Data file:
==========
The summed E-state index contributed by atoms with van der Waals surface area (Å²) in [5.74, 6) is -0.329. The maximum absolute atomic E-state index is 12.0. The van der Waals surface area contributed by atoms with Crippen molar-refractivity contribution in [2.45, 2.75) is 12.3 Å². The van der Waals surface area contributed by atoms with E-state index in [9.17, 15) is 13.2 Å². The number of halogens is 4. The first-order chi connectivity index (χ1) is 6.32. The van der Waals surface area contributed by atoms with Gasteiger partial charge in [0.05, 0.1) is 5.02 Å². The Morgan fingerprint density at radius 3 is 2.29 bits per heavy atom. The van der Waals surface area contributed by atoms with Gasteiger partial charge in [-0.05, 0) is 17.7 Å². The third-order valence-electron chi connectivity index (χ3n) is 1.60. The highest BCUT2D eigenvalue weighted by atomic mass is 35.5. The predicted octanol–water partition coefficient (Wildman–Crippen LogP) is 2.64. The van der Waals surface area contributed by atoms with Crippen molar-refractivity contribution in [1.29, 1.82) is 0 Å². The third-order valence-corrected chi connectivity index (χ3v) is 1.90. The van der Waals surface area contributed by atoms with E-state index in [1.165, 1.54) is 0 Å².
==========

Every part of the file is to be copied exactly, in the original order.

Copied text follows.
The summed E-state index contributed by atoms with van der Waals surface area (Å²) in [5.74, 6) is -0.329. The maximum absolute atomic E-state index is 12.0. The van der Waals surface area contributed by atoms with Crippen molar-refractivity contribution in [2.45, 2.75) is 12.3 Å². The van der Waals surface area contributed by atoms with E-state index in [9.17, 15) is 13.2 Å². The number of halogens is 4. The first-order chi connectivity index (χ1) is 6.32. The van der Waals surface area contributed by atoms with Gasteiger partial charge in [0.05, 0.1) is 5.02 Å². The Morgan fingerprint density at radius 3 is 2.29 bits per heavy atom. The van der Waals surface area contributed by atoms with Gasteiger partial charge in [-0.05, 0) is 17.7 Å². The third-order valence-electron chi connectivity index (χ3n) is 1.60. The highest BCUT2D eigenvalue weighted by atomic mass is 35.5. The predicted octanol–water partition coefficient (Wildman–Crippen LogP) is 2.64. The van der Waals surface area contributed by atoms with Crippen molar-refractivity contribution in [1.29, 1.82) is 0 Å². The third-order valence-corrected chi connectivity index (χ3v) is 1.90. The van der Waals surface area contributed by atoms with E-state index in [1.165, 1.54) is 0 Å².